Snow-Bob

The leopard pattern is a spotted tabby pattern. It is marked by spots of the darker color, most prominent on the sides of the body and the belly. The spots may vary in size and shape, but should be evenly distributed. Preference is given to rosette spots which are formed by a part-circle of spots around a distinctly lighter center. Contrast with ground color may not be as distinct as in some spotted breeds . A dorsal stripe runs the length of the body to the tip of the tail. The stripe is ideally composed of spots. The markings on the face and forehead are typical tabby markings, with the underside of the body having distinct spots. Legs and tail are barred. In the shorthairs, it is desirable for ghost leopard spots to appear on the bodies.

The clouded leopard pattern, while derived from modifications to the classic tabby gene, is different from the classic tabby pattern, with as little bull's eye similarities possible. The pattern gives the impression of marble, preferably with a horizontal flow. Vertical stripes are undesirable. Contrast should be good, with distinct shapes and sharp edges. The belly should be spotted.

Cats from the above-listed breeds which display the snow, mink, or sepia colors may be registered as Snow-Bobs.  Additionally, cats from these breeds may be outcrossed to other cats which are snow, mink, or sepia in color.  Due to the recessive nature of these color genes,  full color cats will never be produced when breeding snow, mink, or sepia cats together.  Snow, sepia, or mink kittens produced from full-color cats of the outlined breeds may be registered as Snow-Bobs.  In order for Snow-Bobs to have stud book status in the registry, they must be snow, sepia, or mink in color.  Kittens produced from Snow-Bobs bred to full color cats may be registered as Snow-bobs if they are snow, sepia, or mink in color.  Full color kittens who meet full registration guidelines for another breed will be registered as stud book cats of that breed. If full color kittens do not meet  full registration guidelines for another breed, they will be registered as foundation cats for that breed.  Only cats which are snow, mink, or sepia will be registered as Snow-Bobs.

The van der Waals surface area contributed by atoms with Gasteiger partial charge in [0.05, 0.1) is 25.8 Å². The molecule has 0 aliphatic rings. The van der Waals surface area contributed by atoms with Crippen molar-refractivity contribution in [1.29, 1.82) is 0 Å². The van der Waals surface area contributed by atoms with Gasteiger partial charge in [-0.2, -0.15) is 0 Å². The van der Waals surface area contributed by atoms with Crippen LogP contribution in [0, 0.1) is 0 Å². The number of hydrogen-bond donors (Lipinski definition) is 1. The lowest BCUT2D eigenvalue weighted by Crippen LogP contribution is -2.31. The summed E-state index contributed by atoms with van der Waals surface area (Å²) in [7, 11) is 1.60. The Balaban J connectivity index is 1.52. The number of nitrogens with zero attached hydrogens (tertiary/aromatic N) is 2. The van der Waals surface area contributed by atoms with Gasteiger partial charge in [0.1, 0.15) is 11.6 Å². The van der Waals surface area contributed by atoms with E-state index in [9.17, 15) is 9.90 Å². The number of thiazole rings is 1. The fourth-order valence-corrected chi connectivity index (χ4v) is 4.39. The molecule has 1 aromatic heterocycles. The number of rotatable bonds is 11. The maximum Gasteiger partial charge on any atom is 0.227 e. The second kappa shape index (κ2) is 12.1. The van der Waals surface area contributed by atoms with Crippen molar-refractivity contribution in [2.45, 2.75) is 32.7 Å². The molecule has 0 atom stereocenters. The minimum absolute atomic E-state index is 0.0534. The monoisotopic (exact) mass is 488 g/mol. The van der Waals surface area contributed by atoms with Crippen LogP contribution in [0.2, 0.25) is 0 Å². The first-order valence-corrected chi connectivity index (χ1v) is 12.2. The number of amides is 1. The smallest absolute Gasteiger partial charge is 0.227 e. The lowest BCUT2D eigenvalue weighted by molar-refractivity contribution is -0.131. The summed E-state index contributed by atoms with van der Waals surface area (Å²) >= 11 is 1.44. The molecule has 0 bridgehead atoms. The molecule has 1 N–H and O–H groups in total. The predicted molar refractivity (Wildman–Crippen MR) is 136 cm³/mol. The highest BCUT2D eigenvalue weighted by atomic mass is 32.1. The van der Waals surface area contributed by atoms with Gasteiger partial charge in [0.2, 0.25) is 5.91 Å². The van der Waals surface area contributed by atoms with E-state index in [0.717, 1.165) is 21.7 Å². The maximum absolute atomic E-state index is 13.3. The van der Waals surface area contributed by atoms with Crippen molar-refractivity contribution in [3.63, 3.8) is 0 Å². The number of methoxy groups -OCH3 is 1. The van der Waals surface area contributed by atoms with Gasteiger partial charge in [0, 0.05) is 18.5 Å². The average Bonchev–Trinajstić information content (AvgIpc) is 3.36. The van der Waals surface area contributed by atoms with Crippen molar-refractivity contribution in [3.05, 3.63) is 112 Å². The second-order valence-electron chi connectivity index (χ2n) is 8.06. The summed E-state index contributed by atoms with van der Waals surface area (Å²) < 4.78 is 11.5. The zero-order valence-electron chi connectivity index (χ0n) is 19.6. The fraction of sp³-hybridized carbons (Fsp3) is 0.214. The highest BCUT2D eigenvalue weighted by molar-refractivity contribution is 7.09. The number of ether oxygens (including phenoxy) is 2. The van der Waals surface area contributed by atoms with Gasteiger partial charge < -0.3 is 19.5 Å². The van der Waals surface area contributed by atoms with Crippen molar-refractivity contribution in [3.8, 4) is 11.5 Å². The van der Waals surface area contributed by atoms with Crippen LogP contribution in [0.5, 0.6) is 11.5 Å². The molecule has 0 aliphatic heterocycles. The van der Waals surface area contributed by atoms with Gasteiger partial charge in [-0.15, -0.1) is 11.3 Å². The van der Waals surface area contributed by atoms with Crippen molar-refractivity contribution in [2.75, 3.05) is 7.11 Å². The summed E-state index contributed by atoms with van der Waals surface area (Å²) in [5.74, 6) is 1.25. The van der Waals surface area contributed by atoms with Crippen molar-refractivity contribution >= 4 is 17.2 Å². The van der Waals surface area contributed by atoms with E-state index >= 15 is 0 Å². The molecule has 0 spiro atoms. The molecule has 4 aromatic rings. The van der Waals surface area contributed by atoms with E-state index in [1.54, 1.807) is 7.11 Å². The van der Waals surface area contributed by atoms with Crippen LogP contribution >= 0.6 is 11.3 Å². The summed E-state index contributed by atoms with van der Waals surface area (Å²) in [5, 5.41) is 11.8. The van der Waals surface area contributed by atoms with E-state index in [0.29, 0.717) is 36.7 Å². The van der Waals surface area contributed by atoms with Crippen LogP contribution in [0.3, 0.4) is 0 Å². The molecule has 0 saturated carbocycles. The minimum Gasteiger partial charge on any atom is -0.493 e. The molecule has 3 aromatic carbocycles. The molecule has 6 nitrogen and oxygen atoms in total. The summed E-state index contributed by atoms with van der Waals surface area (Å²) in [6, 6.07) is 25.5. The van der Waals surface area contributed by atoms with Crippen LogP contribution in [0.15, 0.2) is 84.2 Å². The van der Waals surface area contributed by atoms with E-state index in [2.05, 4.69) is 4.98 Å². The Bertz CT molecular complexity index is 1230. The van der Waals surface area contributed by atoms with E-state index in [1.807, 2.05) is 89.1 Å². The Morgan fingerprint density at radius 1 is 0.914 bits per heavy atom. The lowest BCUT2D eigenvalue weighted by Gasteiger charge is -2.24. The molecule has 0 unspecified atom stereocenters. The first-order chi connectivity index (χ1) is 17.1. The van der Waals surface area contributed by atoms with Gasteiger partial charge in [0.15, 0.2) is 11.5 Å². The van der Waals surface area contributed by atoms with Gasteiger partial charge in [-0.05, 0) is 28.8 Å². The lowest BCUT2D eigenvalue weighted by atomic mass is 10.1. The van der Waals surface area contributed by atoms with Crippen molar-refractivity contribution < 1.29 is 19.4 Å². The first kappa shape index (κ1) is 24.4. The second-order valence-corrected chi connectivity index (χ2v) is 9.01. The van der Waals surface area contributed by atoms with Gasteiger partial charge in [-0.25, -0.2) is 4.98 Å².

Snow-Bob cats will be assigned registration codes indicating tail length (short <ST> or long <LT> tail), hair length (short <SH> or long <LH>), ear status (straight <SE> or curled <CE>), and whether or not they are polydactyl <PD>.  Furthermore, Snow-Bob cats which meet full registration requirements for another breed will have that breed's three letter code displayed following the other registration codes.  For exmple, a Snow-Bob out of registered Pixiebobs would display (PXB) following the other registration codes.

Snow-Bobs are a very unique breed of cat  which, in fact, include certain colors of existing breeds.  Snow-Bobs are cats which exhibit the Snow or Colorpoint gene in it's several forms.  The colors may be modifications of any color in the Snow (or Colorpoint) color spectrum, in the Sepia color spectrum, or the Mink color spectrum.   The Snow or Colorpoint color is most well known in Siamese and Himalayan cats.  The Mink color is the popular color of Tonkinese cats, and the Sepia color is most commonly displayed in Burmese cats. 

While all color patterns are accepted, solid points are the least desirable  The preferred patterns are leopard (spotted) and clouded leopard (marble) patterns.  

Snow-Bobs may come from several already existing breeds which have their heritage or foundation in feral/domestic crosses.  These include American Bobtails, American Lynx, Bengals, Chausies, Desert Lynx, Highland Lynx, Pixiebobs, and Savannahs.  

They may come in either short or long hair, have either a short or long tail,  have straight or curled ears, and may be polydactyl.  Short tails are preferred.

In traditional snow, mink, or sepia cats, one of the goals has been to create obviously darker markings on the legs, head, and tail, and have lighter markings on the body.  However, the Snow-Bob breed strives to create striking markings on both the extremeties and the body of the cats, with as little contrast between the body and extremeties as possible.  

Eye color is blue in the snows, aqua in the minks, and green or gold in the sepia colors.